The Coast and Ocean

The ocean supports life around the globe – it influences climate, weather and water cycles, and provides food and livelihoods for people worldwide. Although the ocean is vast, humans can play a major role in its health, no matter where they live.

The Monterey Bay is a marine sanctuary that hosts a diversity of life in a variety of interconnected habitats, from tidepools to kelp forests to underwater canyons. At least 36 different species of marine mammals pass through or reside in Monterey Bay. Just like mammals that live on land, they breathe air and must have adaptations to survive the cold ocean habitat.

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Redwood Forest

Enormous Trees, With Few Neighbors

Redwood forests have existed all over the world for millions of years, but as the global climate has changed, so has their range. In the U.S. these forests now only occupy a coastal belt from Central California into Oregon. Redwood trees have adaptations for capturing moisture directly from the air, and occur in wet canyons and other wind-protected locations cooled by summer fog. The large redwood trees create a cool, densely shaded environment and deep organic litter on the forest floor. Plants and animals that live in these forests are adapted to a dark, damp environment.

The nearby Big Basin Redwoods State Park was California’s first state park, created in 1902. Why might the redwoods and redwood forests have needed protection at that time?

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Resilient and Diverse 

Derived from chaparro, given by Spanish colonists describing its shrubby nature, chaparral ecosystems are composed of a variety of evergreen shrubs. Chaparral plants are often adapted to drought and fire, and respond well to periodic disturbance.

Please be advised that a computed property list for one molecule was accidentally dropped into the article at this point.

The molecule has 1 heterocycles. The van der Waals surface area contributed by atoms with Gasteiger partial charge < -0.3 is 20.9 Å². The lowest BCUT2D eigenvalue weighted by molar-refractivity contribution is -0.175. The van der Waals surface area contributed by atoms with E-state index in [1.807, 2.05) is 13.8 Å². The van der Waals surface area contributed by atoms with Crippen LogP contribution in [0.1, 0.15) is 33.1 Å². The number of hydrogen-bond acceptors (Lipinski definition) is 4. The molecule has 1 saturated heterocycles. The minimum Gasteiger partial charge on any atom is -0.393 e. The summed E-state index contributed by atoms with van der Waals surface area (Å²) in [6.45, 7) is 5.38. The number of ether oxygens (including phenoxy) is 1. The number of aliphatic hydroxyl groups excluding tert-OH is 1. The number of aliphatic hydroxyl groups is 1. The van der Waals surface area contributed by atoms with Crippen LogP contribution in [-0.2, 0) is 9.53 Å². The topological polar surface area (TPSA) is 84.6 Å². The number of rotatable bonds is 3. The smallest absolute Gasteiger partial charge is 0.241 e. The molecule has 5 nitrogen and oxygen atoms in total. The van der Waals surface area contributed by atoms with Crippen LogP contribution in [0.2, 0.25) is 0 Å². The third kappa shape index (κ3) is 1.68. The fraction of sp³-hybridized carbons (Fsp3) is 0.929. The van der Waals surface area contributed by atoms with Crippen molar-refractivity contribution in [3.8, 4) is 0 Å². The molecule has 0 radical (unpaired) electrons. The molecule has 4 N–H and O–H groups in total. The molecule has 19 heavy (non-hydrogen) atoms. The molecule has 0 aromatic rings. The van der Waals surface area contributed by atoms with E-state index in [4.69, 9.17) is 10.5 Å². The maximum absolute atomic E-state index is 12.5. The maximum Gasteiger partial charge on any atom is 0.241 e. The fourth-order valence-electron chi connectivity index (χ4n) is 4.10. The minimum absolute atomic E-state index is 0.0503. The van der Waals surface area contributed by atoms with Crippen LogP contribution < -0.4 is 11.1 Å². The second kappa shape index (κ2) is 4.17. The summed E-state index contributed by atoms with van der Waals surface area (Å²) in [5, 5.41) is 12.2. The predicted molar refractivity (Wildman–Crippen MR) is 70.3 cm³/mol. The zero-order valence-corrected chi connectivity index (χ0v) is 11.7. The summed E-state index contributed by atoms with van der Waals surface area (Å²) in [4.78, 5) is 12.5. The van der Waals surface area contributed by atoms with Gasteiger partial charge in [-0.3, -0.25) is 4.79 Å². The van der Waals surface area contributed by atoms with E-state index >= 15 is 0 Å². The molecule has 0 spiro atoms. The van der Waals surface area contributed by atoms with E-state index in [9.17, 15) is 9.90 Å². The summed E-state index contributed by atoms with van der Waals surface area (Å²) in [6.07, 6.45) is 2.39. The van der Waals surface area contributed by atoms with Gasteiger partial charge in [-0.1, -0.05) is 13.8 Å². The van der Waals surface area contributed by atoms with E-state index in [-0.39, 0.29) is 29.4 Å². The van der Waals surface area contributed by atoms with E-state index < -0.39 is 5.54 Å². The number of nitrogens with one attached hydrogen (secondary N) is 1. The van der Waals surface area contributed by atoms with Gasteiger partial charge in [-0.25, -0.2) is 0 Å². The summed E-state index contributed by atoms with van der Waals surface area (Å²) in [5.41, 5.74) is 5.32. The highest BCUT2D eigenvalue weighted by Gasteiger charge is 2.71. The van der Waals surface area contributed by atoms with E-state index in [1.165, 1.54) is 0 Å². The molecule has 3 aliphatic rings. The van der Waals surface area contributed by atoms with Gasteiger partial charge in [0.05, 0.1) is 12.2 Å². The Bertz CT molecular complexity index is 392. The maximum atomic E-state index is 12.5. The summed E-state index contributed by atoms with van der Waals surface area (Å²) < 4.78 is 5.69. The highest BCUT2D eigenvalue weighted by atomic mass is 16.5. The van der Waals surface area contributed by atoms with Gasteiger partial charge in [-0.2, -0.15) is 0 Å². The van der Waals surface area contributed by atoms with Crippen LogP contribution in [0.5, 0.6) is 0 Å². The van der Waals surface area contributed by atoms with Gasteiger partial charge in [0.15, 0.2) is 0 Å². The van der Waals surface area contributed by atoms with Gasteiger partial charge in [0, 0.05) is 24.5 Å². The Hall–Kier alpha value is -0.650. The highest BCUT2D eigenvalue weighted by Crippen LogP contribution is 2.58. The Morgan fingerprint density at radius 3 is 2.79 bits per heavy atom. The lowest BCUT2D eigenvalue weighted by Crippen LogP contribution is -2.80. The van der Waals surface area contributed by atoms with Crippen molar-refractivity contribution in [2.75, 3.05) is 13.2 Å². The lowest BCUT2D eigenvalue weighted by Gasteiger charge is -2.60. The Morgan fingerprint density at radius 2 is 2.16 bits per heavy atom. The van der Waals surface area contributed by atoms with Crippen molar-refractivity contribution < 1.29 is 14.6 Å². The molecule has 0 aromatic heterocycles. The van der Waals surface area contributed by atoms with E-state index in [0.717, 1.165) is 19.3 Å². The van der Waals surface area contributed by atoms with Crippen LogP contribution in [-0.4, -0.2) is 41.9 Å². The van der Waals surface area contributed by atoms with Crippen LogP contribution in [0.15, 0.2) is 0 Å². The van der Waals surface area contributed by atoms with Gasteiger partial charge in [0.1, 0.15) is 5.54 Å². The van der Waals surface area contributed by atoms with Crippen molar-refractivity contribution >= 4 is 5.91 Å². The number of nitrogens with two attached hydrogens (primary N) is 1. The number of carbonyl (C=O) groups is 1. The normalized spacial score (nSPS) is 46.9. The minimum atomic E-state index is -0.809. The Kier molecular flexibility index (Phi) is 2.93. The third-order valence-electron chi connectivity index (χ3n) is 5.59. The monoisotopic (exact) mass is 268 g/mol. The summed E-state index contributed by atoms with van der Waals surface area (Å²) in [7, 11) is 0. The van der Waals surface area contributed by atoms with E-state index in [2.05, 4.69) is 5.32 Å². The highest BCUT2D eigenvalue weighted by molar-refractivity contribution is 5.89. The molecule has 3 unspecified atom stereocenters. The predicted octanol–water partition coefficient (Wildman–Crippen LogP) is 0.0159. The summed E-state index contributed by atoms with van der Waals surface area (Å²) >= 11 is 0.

Do you know of ways that plants are adapted to wildfire?

Locally, chaparral can be found on sunny slopes all across the Santa Cruz mountains. There are maritime chaparral and mixed chaparral, distinguished by dominant plants, elevation, and exposure to fog. 

A unique chaparral habitat found only in Santa Cruz County, the sandhills are home to several rare and endangered plants and animals. Found only on soil formed by ancient sea beds, close to half of their range has been lost to mining and development. 

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Open and Useful Land

A wide plain of grass and flowers provide critical space for grazing animals, and an open area for hunting predators, such as hawks and coyotes. In grasslands, fast-growing grasses thrive where frequent natural fire and little water keep shrubs and trees from taking over. 

California grasslands are a threatened habitat, and over the last two hundred years have been converted into agriculture, and fragmented with roads and other development. 

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Urban Wildland Interface

Our Animal Neighbors

Whether our homes are in woodlands, farms, or cities, other animals live all around us! Some animals are very adaptable, and are able to survive or even thrive near humans. What kinds of wild animals do you see everyday? How do they make a living as a neighbor to humans?

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Layers of Life

A tangle of grasses and shrubs carpet the woodland floor, with dappled light filtering through the branches above. Studying a woodland means looking closely high and low, and using every sense to explore. 

“Woodland” includes several different plant communities. Local examples include mixed-evergreen forest and oak woodlands. They are multi-layered habitats distinguished by a mix of trees, shrubs, annual grasses and flowers that grow to different heights, providing food and shelter for many animals.

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An Ecosystem Powerhouse

Wide and flat, with plants that slow the flow of water that settles down into thick mud, wetlands connect land and water. Wetlands filter the water that flows through them, prevent flooding and erosion, and recharge aquifers. They are crucial habitats that support biodiversity and benefit human communities, but many wetlands have been drained for agriculture and urban development.

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